Computer underground Digest Sun 4 Apr, 1999 Volume 11 : Issue 21 ISSN 1004-042X Editor: Jim Thomas (firstname.lastname@example.org) News Editor: Gordon Meyer (email@example.com) Archivist: Brendan Kehoe Copy Editer: Etaion Shrdlu, III Shadow-Archivists: Dan Carosone / Paul Southworth Ralph Sims / Jyrki Kuoppala Ian Dickinson Cu Digest Homepage: http://www.soci.niu.edu/~cudigest CONTENTS, #11.21 (Sun, 4 Apr, 1999) File 1--Virus Suspect Mean no Harm, Lawyer says (AP excerpt) File 2--"Melissa" macro virus File 3--regarding melissa and microsoft statement File 4--Help B92 press release 03-04-1999 File 5--Access to NATO's Web Site Disrupted File 6--CFP 99: Final Reminder File 7--CPSR Newsletter on the WWW File 8--Free SANS Web Briefing: IDNET File 9--Cu Digest Header Info (unchanged since 10 Jan, 1999) CuD ADMINISTRATIVE, EDITORIAL, AND SUBSCRIPTION INFORMATION APPEARS IN THE CONCLUDING FILE AT THE END OF EACH ISSUE. TO UNSUB, SEE ADMINISTRAVIA IN CONCLUDING FILE --------------------------------------------------------------------- Date: Mon, 5 Apr 1999 01:09:39 EDT From: firstname.lastname@example.org Subject: File 1--Virus Suspect Mean no Harm, Lawyer says (AP excerpt) VIRUS SUSPECT MEANT NO HARM, LAWYER SAYS Associated Press. TRENTON, N.J. The man accused of creating the so-called Melissa virus, which infected thousands of computers and overloaded e-mail systems worldwide, never intended to do anything wrong, his lawyer said Saturday. David L. Smith, a 30-year-old computer programmer, will plead not guilty to the state charges, said lawyer Steven Altman. Smith was arrested Thursday night at a brother's house in Eatontown. He faces charges that include interruption of public communications, conspiracy and theft of computer service. The charges carry a maximum penalty of 40 years in prison and a $480,000 fine. ((snip)) The New York Times reported Saturday that investigators determined that the first copy of the Melissa virus originated from an account with Monmouth Internet Corp., based in Red Bank, and then traced it to Smith's telephone line. Apparently frightened when the FBI posted a warning about Melissa last week, Smith threw his computer equipment into a trash bin at his apartment complex, investigators said. ((snip)) ------------------------------ Date: Tue, 30 Mar 1999 16:51:23 -0800 From: "Rob Slade, doting grandpa of Ryan and Trevor"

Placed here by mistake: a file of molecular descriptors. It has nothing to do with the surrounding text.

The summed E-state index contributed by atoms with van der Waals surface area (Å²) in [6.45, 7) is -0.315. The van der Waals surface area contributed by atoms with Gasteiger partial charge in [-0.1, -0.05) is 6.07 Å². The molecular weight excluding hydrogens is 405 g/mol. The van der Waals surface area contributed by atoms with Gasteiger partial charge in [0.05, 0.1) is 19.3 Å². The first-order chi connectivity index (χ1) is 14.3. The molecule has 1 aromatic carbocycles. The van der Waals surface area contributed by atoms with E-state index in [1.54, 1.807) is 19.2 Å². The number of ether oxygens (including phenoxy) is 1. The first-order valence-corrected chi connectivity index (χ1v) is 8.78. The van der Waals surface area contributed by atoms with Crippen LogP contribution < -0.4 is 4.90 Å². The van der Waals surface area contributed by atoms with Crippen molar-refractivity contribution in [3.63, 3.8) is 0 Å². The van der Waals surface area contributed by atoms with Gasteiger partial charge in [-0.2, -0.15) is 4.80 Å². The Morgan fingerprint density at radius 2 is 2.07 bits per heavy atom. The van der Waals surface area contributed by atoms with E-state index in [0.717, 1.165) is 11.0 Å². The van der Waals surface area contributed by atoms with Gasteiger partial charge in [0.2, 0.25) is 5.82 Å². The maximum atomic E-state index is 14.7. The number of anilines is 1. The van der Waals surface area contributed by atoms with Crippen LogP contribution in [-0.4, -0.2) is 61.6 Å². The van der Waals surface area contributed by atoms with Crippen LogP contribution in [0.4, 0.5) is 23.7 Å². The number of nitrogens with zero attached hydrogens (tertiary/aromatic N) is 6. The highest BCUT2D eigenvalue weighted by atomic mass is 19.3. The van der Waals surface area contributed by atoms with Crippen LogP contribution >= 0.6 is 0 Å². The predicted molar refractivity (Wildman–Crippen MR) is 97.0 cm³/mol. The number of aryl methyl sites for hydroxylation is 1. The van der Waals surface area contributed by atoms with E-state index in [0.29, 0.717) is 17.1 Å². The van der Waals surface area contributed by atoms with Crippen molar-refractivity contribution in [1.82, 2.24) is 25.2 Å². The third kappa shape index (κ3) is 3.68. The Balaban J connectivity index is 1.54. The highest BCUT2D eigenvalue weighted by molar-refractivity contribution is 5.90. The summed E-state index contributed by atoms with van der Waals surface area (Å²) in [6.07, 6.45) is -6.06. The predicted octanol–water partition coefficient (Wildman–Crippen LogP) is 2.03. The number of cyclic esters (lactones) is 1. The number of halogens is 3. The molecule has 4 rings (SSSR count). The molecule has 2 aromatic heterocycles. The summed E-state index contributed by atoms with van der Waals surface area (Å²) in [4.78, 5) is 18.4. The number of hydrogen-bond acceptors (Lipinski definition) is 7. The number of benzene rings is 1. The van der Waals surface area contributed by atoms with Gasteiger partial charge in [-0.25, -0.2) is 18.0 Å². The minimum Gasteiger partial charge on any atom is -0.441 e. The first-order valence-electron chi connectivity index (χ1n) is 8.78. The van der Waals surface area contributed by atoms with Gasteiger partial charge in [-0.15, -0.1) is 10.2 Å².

To: email@example.com Cc: firstname.lastname@example.org, email@example.com, firstname.lastname@example.org, email@example.com Subject: File 2--"Melissa" macro virus The Melissa macro virus A report prepared by Robert M. Slade The following is an attempt to bring together the information about the Melissa virus. It is taken from the most reliable available sources. Additional sites have been listed at the end of the article. I have not added a copyright line to this message in order to allow it to be used as needed. I will be posting the latest updated version of this article at http://sun.soci.niu.edu/~rslade/melissa.txt and http://victoria.tc.ca/techrev/melissa.txt. The virus, generally referred to as W97M.Melissa.A (with some variations: Symantec, in a rather strained effort to be cute, seems to be calling it "Mailissa"), is a MS Word macro virus. This means that, if you don't use Word, you are safe. Completely safe. (Except for being dependent upon other people who might slow their/your mail server down. More on that later.) If you need to look at MS Word documents, there is a document viewer available (free, as it happens) from Microsoft. This viewer will not execute macros, so it is safe from infection. In the messages about Melissa, there have been many references to the mythical and non-existent "Good Times" virus. Note that simply reading the text of a message still cannot infect you. However, note also that many mailers, in the name of convenience, are becoming more and more automated, and much of this automation concerns running attached files for you. As Padgett Peterson, author of one of the best macro virus protection tools, has stated, "For years we have been saying you could not get a virus just by "opening E-Mail. That bug is being fixed." Melissa does not carry any specifically damaging payload. If the message is triggered there will be text added to the active document. The mailout function can cause a large number of messages to be generated very quickly, and this has caused the shutdown of a number of corporate mail servers. If you have Word set with macros disabled, then the virus will not active. However, relying on this protection is a very dangerous proposition. Previous macro viruses have also killed macro protection in Word, and this one does as well. The name "Melissa" comes from the class module that contains the virus. The name is also used in the registry flag set by the virus. The virus is spread, of course, by infected Word documents. What has made it the "bug du jour" is that it spreads *itself* via email. We have known about viruses being spread as attachments to email for a long time, and have been warning people not to execute attachments (or read Word documents sent as attachments) if you don't know where they came from. Happy99 is a good example: it has spread very widely in the past month by sending itself out as an email attachment whenever it infects a system. Melissa was originally posted to the alt.sex newsgroup. At that time it was LIST.DOC, and purported to be a list of passwords for sex sites. I have seen at least one message theorizing that Melissa is someone's ill-conceived punishment for viewers of pornography. This hypothesis is extremely unlikely. Sending a virus to a sex related newsgroup seems to be a reliable way to ensure that a number of stupid people will read and/or execute your program, and start your new virus off with a bang. (No pun intended.) If you get a message with a Melissa infected document, and do whatever you need to do to "invoke" the attachment, and have Word on your system as the default program for .doc files, Word starts up, reads in the document, and the macro is ready to start. If you have Word's "macro security" enabled (which is not the default) it will tell you that there is a macro in the document. Few people understand the import of the warning, and there is no distinction between legitimate macros and macro viruses. Because of a technical different between normal macros and "VBA objects," if you ask for a list of the macros in the document, Melissa will not show up. It will be visible if you use the Visual Basic Editor, but only after you have loaded the infected file. Assuming that the macro starts executing, several things happen. The virus first checks to see if Word 97 (Word 8) or Word 2000 (Word 9) is running. If so, it reduces the level of the security warnings on Word so that you will receive no future warnings. In Word97, the virus disables the Tools/Macro menu commands, the Confirm Conversions option, the MS Word macro virus protection, and the Save Normal Template prompt. It "upconverts" to Word 2000 quite nicely, and there disables the Tools/Macro/Security menu. Specifically, under Word 97 it blocks access to the Tools|Macro menu item, meaning you cannot check any macros. It also turns off the warnings for conversion, macro detection, and to save modifications to the NORMAL.DOT file. Under Word 2000 it blocks access to the menu item that allows you to raise your security level, and sets your macro virus detection to the lowest level, that is, none. (Since the access to the macro security menu item is blocked, I do not know how this feature can be reversed, other than programmatically or by reinstallation.) After this, the virus checks for the HKEY_CURRENT_USER\Software\Microsoft\Office\Melissa?\ registry key with a value of "... by Kwyjibo". (The "kwyjibo" entry seems to be a reference to the "Bart the Genius" episode of the "Simpsons" television program where this word was used to win a Scrabble match.) If this is the first time you have been infected (and this "first time" business is slightly complicated), then the macro starts up Outlook, in the background, and sends itself as an attachment to the "top" 50 names in *each* of your address lists. (Melissa will *not* use Outlook Express.) Most people have only one (the default is "Contacts"), but if you have more than one then Outlook will send more than 50 copies of the message. Outlook also sorts address lists such that mailing lists are at the top of the list, so this can get a much wider dispersal than just fifty copies of the message/virus. There was also a mention on one message about MAPI and Exchange servers, which may give access to a very large number of mailing lists. From other reports, though, people who use Exchange mail server are being particularly hard hit. Then again, people who use Exchange are probably also standardized on Word and Outlook. Some have suggested setting this registry key as a preventative measure, but note that it only prevents the mailout. It does not prevent infection. If you are infected, and the registry key is removed at a later date, then a mailout will be triggered the next time an infected document is read. Once the messages have been sent, the virus sets the Melissa flag in the registry, and looks for it to check whether or not to send itself out on subsequent infections. If the flag does not persist, then there will be subsequent mass mailings. Because the key is set in HKEY_CURRENT_USER, system administrators may have set permissions such that changes made are not saved, and thus the key will not persist. In addition, multiple users on the same machine will likely each trigger a separate mailout, and the probability of cross infection on a common machine is very high. Since it is a macro virus, it will infect your NORMAL.DOT, and will infect all documents thereafter. The macro within NORMAL.DOT is "Document_Close()" so that any document that is worked on will be infected when it is closed. When a document is infected the macro inserted is "Document_Open()" so that the macro runs when the document is opened. Note that *not* using Outlook does not protect you from the virus, it only means that the 50 copies will not be automatically sent out. If you use Word but not Outlook, you will still be infected, and may still send out infected documents on your own. The virus also will not invoke the mailout on Mac systems, but definitely can be stored and resent from Macs. At this time I do not have reliable information about whether it can reproduce on Macs (there is one report that it does), but the likelihood is that it can. Vesselin Bontchev has noted that the virus never explicitly terminates the Outlook program. It is possible that multiple copies may be invoked, and may create memory problems. However, this has not been confirmed, and is not probable given the "first time" flag that is set. The message appears to come from the person just infected, of course, since it really is sent from that machine. This means that when you get an "infected" message it will probably appear to come from someone you know and deal with. The subject line is "Important Message From: [name of sender]" with the name taken from the registration settings in Word. The test of the body states "Here is that document you asked for ... don't show anyone else ;-)". Thus, the message is easily identifiable: that subject line, the very brief message, and an attached Word document (file with a .doc extension to the filename). If you receive a message of this form *DO NOT OPEN THE DOCUMENT WITH WORD!* If you do not have alternate means or competent virus assistance, the best recourse is to delete the message, and attachment, and to send a message to the sender alerting them to the fact that they are, very likely, infected. Please note all the specifics in this paragraph, and do not start a panic by sending warnings to everyone who sends you any message with an attachment. However, please also note that, as with any Word macro virus, the source code travels with the infection, and it will be very easy to create modifications to Melissa. (The source code has already been posted to one Web site.) We will, no doubt very soon, start seeing many Melissa variants with different subjects and messages. There is already one similar Excel macro virus, called "Papa." The virus contains the text "Fred Cohen" and "all.net," leading one rather ignorant reporter to assume that Fred was the author. Dr. Cohen was the first person to do formal research into viral programs. There is a message that is displayed approximately one time in sixty. The exact trigger is if the current system time minute field matches the current system time day of the month field when the virus is run. In that case, you will "Twenty-two points, plus triple-word-score, plus fifty points for using all my letters. Game's over. I'm outta here." typed into your document. (This is another reference to the "Simpsons" episode referred to earlier.) One rather important point: the document passed is the active document, not necessarily the original posted on alt.sex. So, for example, if I am infected, and prepare some confidential information for you in Word, and send you an attachment with the Word document, containing sensitive information that neither you nor I want made public (say, the fact that Bill Gates is a jerk for having designed the technology this way), and you read it in Word, and you have Outlook on your machine, then that document will be mailed out to the top 50 people in your address book. Rather ironically, a clue to the identity of the perpetrator may have come from the identification number embedding scheme recently admitted by Microsoft as having been included with Office and Windows 98. A number of fixes for mail servers and mail filtering systems have been devised very quickly. However, note that not all of these have fully tested or debugged. One version that I saw would trap most of the warning messages about Melissa. Note that any Word document can be infected, and that an infected user may unintentionally send you an infected document. All Word documents, and indeed all Office files, should be checked for infection before you load them. Information and antiviral updates (some URLs are wrapped): http://www.cert.org/advisories/CA-99-04-Melissa-Macro-Virus.html http://www.ciac.org/ciac/bulletins/j-037.shtml ftp://ftp.complex.is/pub/macrdef2.zip http://www.complex.is/f-prot/f-prot.html http://chkpt.zdnet.com/chkpt/hud0007500a/www.zdnet.com/zdnn/stories/ news/0,4586,2233030,00.html http://www.zdnet.com/zdnn/special/melissavirus.html http://www.symantec.com/techsupp/mailissa.html http://www.antivirus.com/vinfo/security/sa032699.htm http://www.avp.com/melissa/melissa.html http://www.microsoft.com/security/bulletins/ms99-002.asp http://www.sendmail.com/blockmelissa.html ftp://ftp.rubyriver.com/pub/jhardin/antispam/procmail-security.html http://www.innosoft.com/iii/pmdf/virus-word-emergency.html http://www.sophos.com/downloads/ide/index.html#melissa http://www.avertlabs.com/public/datafiles/valerts/vinfo/melissa.asp http://www.pcworld.com/cgi-bin/pcwtoday?ID=10302 http://www.internetnews.com/bus-news/article/0,1087,3_89011,00.html http://cnn.com/TECH/computing/9903/29/melissa.copycat.idg/ http://www.pcworld.com/cgi-bin/pcwtoday?ID=10308 ------------------------------ Date: Wed, 31 Mar 1999 10:53:05 -0500 From: andrew hreschak Subject: File 3--regarding melissa and microsoft statement in regards to the microsoft statement (pasted below): > Will Office 97/Office 2000 protect me from this and other macro viruses? > > Yes. Word 97 and Word 2000 will protect you from macro viruses > including this one, provided the macro virus protection is turned on > (this is the default setting). With the macro virus protection turned > on, every time you receive a Word document that contains macros, a > dialog box opens and allows you to choose whether to enable the > macros. You should always disable macros when you are not certain of > their purpose or functionality. By choosing to disable the macros, you > will prevent this and any macro virus from running, rendering them > harmless. The virus is only activated if you open the attached Word > document and choose to enable the macros or if your macro virus > protection settings have been turned off. it should be noted that office 97 contains a bug which apparently has not been fixed in version 2000. this bug allows macros to be executed without asking for user-input (i.e. asking the user whether or not they wish to run the macro). the statement pasted above is quite misleading, especially considering that microsoft has acknowledged this bug: http://www.microsoft.com/security/bulletins/ms99-002.asp the fact remains, however, that without the patch having been executed, it is possible for a user to become infected by a virus in a macro which executes on its own. the existence of this bug is well-known, and i find it surprising that the author of this virus did not exploit this weakness. however, it has now become known that a new virus (pappa) has begun to spread across internet. i would expect that many similar virii will follow, and that some will, in fact, use this security hole to proliferate in a more widespread manner. we can, i think, consider ourselves lucky that melissa, in its current iteration, did not carry a destructive payload. the potential is certainly there. sincerely, andrew hreschak ------------------------------ Date: Sat, 3 Apr 1999 19:12:55 +0200 (CEST) From: Maurice Wessling Subject: File 4--Help B92 press release 03-04-1999 Press Release April 3 1999 THE FREE VOICE OF B92 BANNED: THE STRUGGLE GOES ON Latest news: http://helpb92.xs4all.nl The last message from Yugoslavia's most prominent independent broadcaster -B92 - as government officials and the police moved in on April 2, 1999, to take over the station and silence the last vestiges of free speech in Serbia was - 'Keep The Faith!' HelpB92 was launched on March 25, 1999, to do just that. The support group uses Internet technology to enable B92 and all other banned independent media in Yugoslavia defend their right to speak freely, and the pivotal role of free media to regional stability. The action against B92 comes at the end of a week of intense media repression against independent media in Yugoslavia. On March 24, government officials confiscated B92's transmitter, cutting off direct radio broadcasts to Belgrade. B92 responded by harnessing the power of the Internet and Real Audio, satellite, medium wave broadcasts and solidarity rebroadcasting across the world to its struggle for free speech. B92 supporters responded in record number - the B92 web site had 15 million visitors in just 7 days. At the same time, in the past ten days, ten rebroadcasters of B92's news from the Association of Independent Electronic Media - ANEM have been closed down by the government. Other ANEM members have the either taken themselves voluntarily off the air rather than re-broadcast the propaganda of state radio and TV, which they must do by law when the country is in a state of war, or have been taken over by the government. In Kosovo, the offices of the two most important alternative Albanian language media - Koha and Radio 21 - have also been destroyed and their staff have fled the country. The closure of B92, on April 2, 1999, means that the only source of information left for audiences and viewers in the region is the state-controlled Radio Television Serbia. All the journalists from these banned independent media are now in dire straits and money is urgently needed to help assist these journalists to find new means to get news out. We therefore ask people to please express their involvement and support this cause by donating money to the special HelpB92 fund, bank account number 7676, Postbank Amsterdam, Swift address INGBNL2A, in the name of Press Now. Please specify 'Help B92' ------- Notes for the Editor In the last week, HelpB92 has received an enormous amount of support from around the globe. In Spain, Germany, Italy, Japan and Australia supporting web sites have been established in their national languages. Hundreds of people and organisations have placed the HelpB92 logo and link to the web site on their home pages and signed the interactive guest book. Future actions include benefit concerts, global rebroadcasting initiatives and Internet Real Audio actions. HelpB92 was founded by: B92, De Balie, De Digitale Stad, Next 5 Minutes, Press Now, Public Netbase (Austria), radioqualia (Australia), De Waag (MONM) and XS4ALL Internet. B92 Website: http://www.b92.net HelpB92 campaign: http://helpb92.xs4all.nl E-mail: firstname.lastname@example.org For more information contact: Julia Glyn-Pickett B92 Spokesperson E-mail: email@example.com Phone: +31 20 4272127 ------------------------------ Date: Wed, 31 Mar 1999 21:55:05 -0600 (CST) From: Jim Thomas Subject: File 5--Access to NATO's Web Site Disrupted Source - http://www.cnn.com/WORLD/europe/9903/31/nato.hack/ Access to NATO's Web site disrupted nato site "Pinging" disrupted access to NATO's Web site March 31, 1999 Web posted at: 10:42 a.m. EST (1542 GMT) BRUSSELS, Belgium (CNN) -- NATO's Web site is under deliberate electronic "bombardment" from Yugoslavia that has made e-mail service and access to the site "erratic," NATO spokesman Jamie Shea said Wednesday. Shea said that computer users in Belgrade have been "pinging" the NATO site -- sending repeated requests to the NATO server to confirm that it's online -- since Sunday. The "ping bombardment strategy," Shea said, has "caused line saturation" and noticeably disrupted access to the alliance's Web site. NATO's Web site contains the latest news releases and transcripts of news conferences concerning the campaign against Yugoslavia. Journalists around the world, as well as other people, look at the site for information. Additionally, Shea said NATO's e-mail servers were being "saturated by one individual who is currently sending us 2,000 e-mails a day." "And we are dealing with macro viruses from Yugoslavia in our e-mail service," he said. Shea did not say whether the "macro viruses" he mentioned were from the recently released "Melissa" virus that causes e-mail recipients to unknowingly spread infected files to other e-mail users. The NATO spokesman said that, despite the problems, NATO would continue to put out up-to-date information. ------------------------------ Hacker Pleads Guilty in Agreement .c The Associated Press By MICHAEL WHITE LOS ANGELES (AP) -- Kevin Mitnick, a computer vandal whose exploits made him the FBI's most wanted hacker, pleaded guilty Friday to computer and wire fraud charges in a deal that could make him a free man in a year. Mitnick, who admitted causing millions of dollars in damage to companies whose computer systems he penetrated, pleaded guilty to five felony counts in U.S. District Court. Under a deal with prosecutors, Mitnick, 35, will be sentenced to three years, 10 months in prison but will be credited for time served, meaning he will be eligible for release in mid-2000. (snip) ------------------------------ Date: Mon, 29 Mar 1999 19:21:22 -0500 From: EPIC-News List Subject: File 6--CFP 99: Final Reminder Register now for the cyber event of the year: C COMPUTERS, FREEDOM, AND PRIVACY F THE GLOBAL INTERNET P 9 WASHINGTON, DC 9 Omni Shoreham Hotel . April 6-8, 1999 O R G ** Online Registration Deadline - March 30, 1999 ** For almost a decade, the conference on Computers, Freedom and Privacy has shaped the public debate on the future of privacy and freedom in the online world. Register now for the number one Internet policy conference. Join a diverse audience from government, industry, academics, the non-profit sector, the hacker community and the media. Enjoy the U.S. Capital in the spring at one of Washington's premier hotels. * Keynote speakers include Tim Berners-Lee (Director, World Wide Web Consortium), Vint Cerf (President, Internet Society), Congressman Ed Markey (sponsor of "The Electronic Bill of Rights Act"), Congressman Ron Paul (sponsor of the Freedom and Privacy Restoration Act), Henrikas Yushkiavitshus (Associate Director, UNESCO), and Commissioner Mozelle Thompson, Federal Trade Commission * Lively and thought-provoking panels on -- "the Creation of a Global Surveillance Network," "Access and Equity on the Global Internet," "Anonymity and Identity in Cyberspace," "Free Speech and Cyber Censorship," "Is Escrow Dead? And what is Wassenaar?", "Self-Regulation Reconsidered" and more. * Tutorials -- "The Electronic Communications Privacy Act" (Mark Eckenwiler); "Cryptography: Basic Overview & Nontraditional Uses" (Matt Blaze and Phil Zimmermann), "Free Speech, The Constitution and Privacy in Cyberspace" (Mike Godwin), "Techniques for Circumventing Internet Censorship" (Bennett Haselton and Brian Ristuccia). * Other Events -- Privacy International's Big Brother Awards to the worst privacy violators in the US, EFF's Pioneer Awards to those who have done the most to promote the net. Online Registration Deadline - March 30, 1999 -------------------------------------------- Register on-line at http://www.regmaster.com/cfp99.html or call +1 407 628 3602. Registration inquiries may also be sent to firstname.lastname@example.org. For more information about CFP99, visit http://www.cfp99.org/ or call +1 410 628 3186 ------------------------------ Date: 29 Mar 1999 17:33:22 -0000 From: email@example.com Subject: File 7--CPSR Newsletter on the WWW CPSR WINTER NEWSLETTER FOCUSES ON Y2K "Will my house be warm on January 1, 2000?" "Will I be able to fill my gas tank?" "Will we have an accidental war?" "Should I take all my cash out of the bank?" Those are the questions inundating CPSR members. The most obvious response CPSR can make is to dedicate an issue of the CPSR Newsletter to sating the thirst with our "take" on the issues. A BREAKTHROUGH FOR CPSR PUBLICATIONS The Special Winter 1999 Issue of the CPSR Newsletter will be our first-ever completely online. You can link to it from our home page or from: http://www.cpsr.org/publications/newsletters/issues/1999/Winter1999/. If you wish, we can email you a text version or mail you a transcript. Just let our office know at firstname.lastname@example.org. Guest editor: Marsha Woodbury. WHAT YOU'LL FIND Arthur C. Clarke's chapter, "The Century Syndrome," from his novel, The Ghost from the Grand Banks. "A Perspective on Y2K," by Peter Neumann, who won the Norbert Weiner Award in 1997 for his work on documenting computer risks. He views Y2K as a serious concern and also as the tip of a much larger iceberg of computer risk. Gary Chapman, former Executive Director of CPSR, has two articles: "Now for Another Daunting Y2K Task: Educating America's Masses," and "A Moral Project for the the 21st Century: Stop Creating Better Weapons." Tony Ralston, professor emeritus of computer science and member of the CPSR advisory board, gives his impressions of the Y2K problem in "Y2K and Social Responsibility." Lenny Siegel's article "OOPs 2000: The Y2K Bug and the Threat of Catastrophic Chemical Releases." Khursch Ahmed, David Parnas, Barbara Simons, and Terry Winograd express their nuclear weapons concerns Norman Kurland and others in the CPSR Y2K Working Group wrote the "How Y2K Will Impact the New York Times." Marsha Woodbury, Chair of CPSR, contributes the introduction, "Y2K: A Broad View." Y2K Humorfrom the Internet and Beyond," collected by friends and members. Chapter news, letters to the editor, a cartoon, and more. Let's use Y2K to explore computer risks and our relationship to them. Take a look at the Y2K newsletter! > -- Susan Evoy * Deputy Director http://www.cpsr.org/ Computer Professionals for Social Responsibility P.O. Box 717 * Palo Alto * CA * 94302 Phone: (650) 322-3778 * Fax: (650) 322-4748 * Email: email@example.com Donations online: https://swww.igc.apc.org/cpsr/sec-membership-form.html CPSR WINTER NEWSLETTER FOCUSES ON Y2K "Will my house be warm on January 1, 2000?" "Will I be able to fill my gas tank?" "Will we have an accidental war?" "Should I take all my cash out of the bank?" Those are the questions inundating CPSR members. The most obvious response CPSR can make is to dedicate an issue of the CPSR Newsletter to sating the thirst with our "take" on the issues. A BREAKTHROUGH FOR CPSR PUBLICATIONS The Special Winter 1999 Issue of the CPSR Newsletter will be our first-ever completely online. You can link to it from our home page or from: http://www.cpsr.org/publications/newsletters/issues/1999/Winter1999/. If you wish, we can email you a text version or mail you a transcript. Just let our office know at firstname.lastname@example.org. Guest editor: Marsha Woodbury. WHAT YOU'LL FIND Arthur C. Clarke's chapter, "The Century Syndrome," from his novel, The Ghost from the Grand Banks. "A Perspective on Y2K," by Peter Neumann, who won the Norbert Weiner Award in 1997 for his work on documenting computer risks. He views Y2K as a serious concern and also as the tip of a much larger iceberg of computer risk. Gary Chapman, former Executive Director of CPSR, has two articles: "Now for Another Daunting Y2K Task: Educating America's Masses," and "A Moral Project for the the 21st Century: Stop Creating Better Weapons." Tony Ralston, professor emeritus of computer science and member of the CPSR advisory board, gives his impressions of the Y2K problem in "Y2K and Social Responsibility." Lenny Siegel's article "OOPs 2000: The Y2K Bug and the Threat of Catastrophic Chemical Releases." Khursch Ahmed, David Parnas, Barbara Simons, and Terry Winograd express their nuclear weapons concerns Norman Kurland and others in the CPSR Y2K Working Group wrote the "How Y2K Will Impact the New York Times." Marsha Woodbury, Chair of CPSR, contributes the introduction, "Y2K: A Broad View." Y2K Humorfrom the Internet and Beyond," collected by friends and members. Chapter news, letters to the editor, a cartoon, and more. Let's use Y2K to explore computer risks and our relationship to them. Take a look at the Y2K newsletter! > -- Susan Evoy * Deputy Director http://www.cpsr.org/ Computer Professionals for Social Responsibility P.O. Box 717 * Palo Alto * CA * 94302 Phone: (650) 322-3778 * Fax: (650) 322-4748 * Email: email@example.com Donations online: https://swww.igc.apc.org/cpsr/sec-membership-form.html ------------------------------ Date: Thu, 1 Apr 1999 13:29:03 -0700 (MST) From: The SANS Institute Subject: File 8--Free SANS Web Briefing: IDNET Re: Free SANS Web Briefing #4: Tuesday, April 6, 1999 Topic: Comparing Intrusion Detection Systems, ID'Net 99 Time: Tuesday, April 6, 1999, 1 pm EST Hosts: Stephen Northcutt and Rob Kolstad Cost: Free (with high value) One of the questions we received from the March 2 web broadcast (on the advanced network scanning tool called nmap) was: "what is the best intrusion detection software?" Three weeks ago Stephen was part of a working group to help frame the research agenda for the President's Decision Directive 63, which deals with intrusion detection. On the last day there was a discussion period with a single hot topic: how to compare intrusion detection systems. This webcast will focus on one approach to this problem, SANS's Intrusion Detection Network ID'Net which was operational at the ID'99 conference in San Diego and will run again at the SANS Conference (May 7-14 in Baltimore, MD). We will discuss the history and challenges of comparing intrusion detection systems and some of the results of this first effort. Guests on the broadcast will be: * Simson Garfinkle, co-author of Practical Unix Security who demonstrated Sandstorm's TCP Demux network forensic tool and was able to capture and analyze the attacks * Steve Schall, senior network engineer from ODS, who demonstrated his company's network switch which has an integrated intrusion detection capability. * Paul Proctor, Chief Technology Officer at Centrax who showed their new network intrusion detection capability on ID'Net and he will discuss his experiences * Chris Pettit, a senior network engineer for NCI, who is the chair of the next ID'Net in May. Should be a great show; hope to see you there! When: Tuesday, April 6, 1999 (and later for `reruns') 10 am Pacific Time, 11 am Mountain, noon Central, 1 pm Eastern, 1800 GMT Duration: 60 minutes Cost: Free How: Register at http://www.sans.org/apr6.htm The website should reply within a minute or two with the URL and password for the free broadcast. If you don't get a reply within a few minutes, please let Rob know at . Feel free to share this announcement with any potentially interested parties. Rob ps: This message is coming to you from our shiny new mail server. Please direct comments, complaints, duplicates, corrections, and unsubscribes to -- please include your SD number from the header. Alan Paller & Rob Kolstad The SANS Institute firstname.lastname@example.org 301-951-0102 ----- Upcoming Events: ------------------------ Current Publications: ---- Intr Detect & Response (San Diego 2/99) SANS Network Security Digest The SANS NT Digest SANS '99 (Baltimore, 5/99) Windows NT Security: Step-by-Step Network Security 99 (New Orleans, 10/99) Incident Handling: Step-by-Step Intrusion Detection: Shadow Style 1998 SANS Salary Survey See http://www.sans.org for info WindowsNT Power Tools: Consensus ------------------------------ ------------------------------ Date: Sun, 10 Jan 1999 22:51:01 CST From: CuD Moderators Subject: File 9--Cu Digest Header Info (unchanged since 10 Jan, 1999) Cu-Digest is a weekly electronic journal/newsletter. Subscriptions are available at no cost electronically. 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